Recalling that she served as Minority Leader in the House when her party won back its majorities in 2006, outgoing House Speaker Nancy Pelosi somehow seems to think that she’s capable of a do-over, oblivious to how, given the recent elections, redistricting is all but certain to favor Republicans.
Much as we Republicans enjoy deriding the San Francisco Democrat, we do recognize that she was an effective Speaker, particularly in the heyday of her party’s power in the heady days after President Obama’s inauguration when people thought it was a new dawn for the type of liberalism she espoused since at least she moved west to the City by the Bay. She was able to push through a number of controversial initiatives, holding enough of her fractious caucus together to support measures of questionable value and extraordinary cost.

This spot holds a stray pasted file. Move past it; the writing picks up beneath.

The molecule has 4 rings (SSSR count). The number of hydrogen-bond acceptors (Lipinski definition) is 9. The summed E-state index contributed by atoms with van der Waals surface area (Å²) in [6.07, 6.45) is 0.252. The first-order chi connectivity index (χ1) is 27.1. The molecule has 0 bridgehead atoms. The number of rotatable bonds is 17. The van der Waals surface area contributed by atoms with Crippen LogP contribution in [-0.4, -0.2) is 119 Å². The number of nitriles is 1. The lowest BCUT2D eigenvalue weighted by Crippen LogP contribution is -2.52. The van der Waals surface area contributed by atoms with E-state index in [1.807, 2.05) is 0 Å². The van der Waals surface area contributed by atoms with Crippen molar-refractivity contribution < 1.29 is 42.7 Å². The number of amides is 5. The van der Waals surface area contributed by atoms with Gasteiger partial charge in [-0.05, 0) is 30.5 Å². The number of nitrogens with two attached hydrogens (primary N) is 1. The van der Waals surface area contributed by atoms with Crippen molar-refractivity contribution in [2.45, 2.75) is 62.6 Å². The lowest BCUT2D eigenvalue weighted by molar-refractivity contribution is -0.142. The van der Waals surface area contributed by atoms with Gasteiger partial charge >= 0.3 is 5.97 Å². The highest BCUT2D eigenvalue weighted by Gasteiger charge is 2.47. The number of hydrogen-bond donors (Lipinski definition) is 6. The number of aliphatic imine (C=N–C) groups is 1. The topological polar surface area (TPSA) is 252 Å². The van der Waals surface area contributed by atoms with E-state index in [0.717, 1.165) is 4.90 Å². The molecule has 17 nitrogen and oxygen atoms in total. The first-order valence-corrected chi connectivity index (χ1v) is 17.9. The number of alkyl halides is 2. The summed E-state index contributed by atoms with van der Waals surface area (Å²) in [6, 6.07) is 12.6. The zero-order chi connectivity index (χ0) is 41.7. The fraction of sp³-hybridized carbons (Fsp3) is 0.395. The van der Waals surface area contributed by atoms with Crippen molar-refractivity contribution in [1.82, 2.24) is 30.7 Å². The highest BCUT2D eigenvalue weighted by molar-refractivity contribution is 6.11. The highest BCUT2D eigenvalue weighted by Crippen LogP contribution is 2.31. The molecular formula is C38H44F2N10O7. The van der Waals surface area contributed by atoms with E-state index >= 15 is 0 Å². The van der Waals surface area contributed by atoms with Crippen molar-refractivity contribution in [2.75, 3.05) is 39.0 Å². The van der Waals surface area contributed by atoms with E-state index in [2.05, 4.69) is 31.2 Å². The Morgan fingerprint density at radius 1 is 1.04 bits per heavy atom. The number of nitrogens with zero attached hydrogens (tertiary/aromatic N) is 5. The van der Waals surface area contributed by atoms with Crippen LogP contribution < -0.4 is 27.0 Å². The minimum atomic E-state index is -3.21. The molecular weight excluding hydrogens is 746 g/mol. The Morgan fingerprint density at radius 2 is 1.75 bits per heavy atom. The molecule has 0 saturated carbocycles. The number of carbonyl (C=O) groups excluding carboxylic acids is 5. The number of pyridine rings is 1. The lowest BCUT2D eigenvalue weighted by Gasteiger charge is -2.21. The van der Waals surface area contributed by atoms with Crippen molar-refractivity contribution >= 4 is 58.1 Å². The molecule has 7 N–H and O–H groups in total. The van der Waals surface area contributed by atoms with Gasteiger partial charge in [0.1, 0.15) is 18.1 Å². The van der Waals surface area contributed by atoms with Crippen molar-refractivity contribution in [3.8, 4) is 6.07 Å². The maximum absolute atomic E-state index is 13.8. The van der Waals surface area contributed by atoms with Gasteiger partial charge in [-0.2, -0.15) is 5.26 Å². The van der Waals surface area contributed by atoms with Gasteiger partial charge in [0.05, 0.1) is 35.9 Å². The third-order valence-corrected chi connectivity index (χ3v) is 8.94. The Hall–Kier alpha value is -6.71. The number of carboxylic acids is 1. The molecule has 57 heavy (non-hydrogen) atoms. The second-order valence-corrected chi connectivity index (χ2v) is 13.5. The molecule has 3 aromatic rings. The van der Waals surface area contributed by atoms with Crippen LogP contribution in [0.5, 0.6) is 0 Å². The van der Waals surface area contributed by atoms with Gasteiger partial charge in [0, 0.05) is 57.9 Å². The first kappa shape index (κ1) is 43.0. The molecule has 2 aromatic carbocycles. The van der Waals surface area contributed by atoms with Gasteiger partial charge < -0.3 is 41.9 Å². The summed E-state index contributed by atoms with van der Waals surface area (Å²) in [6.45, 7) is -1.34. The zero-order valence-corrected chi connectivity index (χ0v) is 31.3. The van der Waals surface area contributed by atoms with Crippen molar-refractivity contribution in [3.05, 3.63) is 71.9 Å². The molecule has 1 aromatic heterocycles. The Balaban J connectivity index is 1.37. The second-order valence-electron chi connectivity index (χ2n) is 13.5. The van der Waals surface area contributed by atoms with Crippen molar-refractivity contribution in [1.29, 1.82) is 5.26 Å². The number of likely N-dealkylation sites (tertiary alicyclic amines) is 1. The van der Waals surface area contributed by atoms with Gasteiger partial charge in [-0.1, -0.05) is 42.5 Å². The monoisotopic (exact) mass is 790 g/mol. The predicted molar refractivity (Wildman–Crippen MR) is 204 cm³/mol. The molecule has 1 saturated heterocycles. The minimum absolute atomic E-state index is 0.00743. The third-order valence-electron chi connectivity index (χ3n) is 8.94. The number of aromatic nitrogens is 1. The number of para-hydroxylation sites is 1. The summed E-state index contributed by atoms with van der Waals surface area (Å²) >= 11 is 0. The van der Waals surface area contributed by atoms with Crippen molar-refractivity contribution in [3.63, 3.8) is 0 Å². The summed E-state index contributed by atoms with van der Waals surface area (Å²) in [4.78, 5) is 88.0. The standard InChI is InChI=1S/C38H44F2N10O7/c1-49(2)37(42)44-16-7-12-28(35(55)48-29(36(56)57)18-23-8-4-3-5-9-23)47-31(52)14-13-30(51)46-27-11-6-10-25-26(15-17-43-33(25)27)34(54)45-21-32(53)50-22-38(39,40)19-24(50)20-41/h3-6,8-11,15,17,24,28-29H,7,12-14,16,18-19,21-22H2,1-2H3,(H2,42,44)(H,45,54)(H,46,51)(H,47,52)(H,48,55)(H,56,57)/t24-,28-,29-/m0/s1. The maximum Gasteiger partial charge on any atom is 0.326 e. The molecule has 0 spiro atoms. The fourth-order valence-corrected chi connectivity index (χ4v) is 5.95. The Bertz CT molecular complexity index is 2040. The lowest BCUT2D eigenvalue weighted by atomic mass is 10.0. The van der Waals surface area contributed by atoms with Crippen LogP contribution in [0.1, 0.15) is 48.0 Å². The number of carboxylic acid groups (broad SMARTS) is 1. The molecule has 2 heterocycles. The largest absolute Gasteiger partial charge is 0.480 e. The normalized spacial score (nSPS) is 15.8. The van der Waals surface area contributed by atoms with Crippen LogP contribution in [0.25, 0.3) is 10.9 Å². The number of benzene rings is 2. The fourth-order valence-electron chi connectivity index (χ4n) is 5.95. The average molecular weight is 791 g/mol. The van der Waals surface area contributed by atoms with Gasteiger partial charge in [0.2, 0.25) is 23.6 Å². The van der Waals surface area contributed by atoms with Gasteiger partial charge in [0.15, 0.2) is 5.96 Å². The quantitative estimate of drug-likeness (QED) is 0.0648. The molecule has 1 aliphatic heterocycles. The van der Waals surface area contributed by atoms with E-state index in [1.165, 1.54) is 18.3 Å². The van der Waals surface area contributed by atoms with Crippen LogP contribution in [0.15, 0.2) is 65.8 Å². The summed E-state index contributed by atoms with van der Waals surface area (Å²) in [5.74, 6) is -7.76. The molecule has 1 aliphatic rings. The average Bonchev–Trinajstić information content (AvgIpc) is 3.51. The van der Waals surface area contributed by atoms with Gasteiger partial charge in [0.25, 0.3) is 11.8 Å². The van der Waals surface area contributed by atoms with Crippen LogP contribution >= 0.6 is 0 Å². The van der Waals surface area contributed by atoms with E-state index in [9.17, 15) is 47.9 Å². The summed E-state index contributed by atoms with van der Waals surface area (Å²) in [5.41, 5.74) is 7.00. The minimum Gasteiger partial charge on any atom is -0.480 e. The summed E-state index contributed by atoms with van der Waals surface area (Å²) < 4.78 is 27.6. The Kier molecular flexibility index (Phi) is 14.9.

That was before November 2, 2010 when Democrats, at least those not “purposefully oblivious” to the reality of the results, finally recognized the political cost of those votes.
Recognizing that cost, those Democrats will be hard pressed to stand by their party’s leader. In order to save their seats, many are likely break ranks to support conservative initiatives put forward by the incoming majority.
It’ll be interesting to see how many of Mrs. Pelosi’s caucus vote for her for Speaker when the 112th Congress convenes in January. And how may vote with the Republicans when, in the words of incoming Speaker John Boehner, the House moves “quickly enough” on repealing and replacing Obamacare.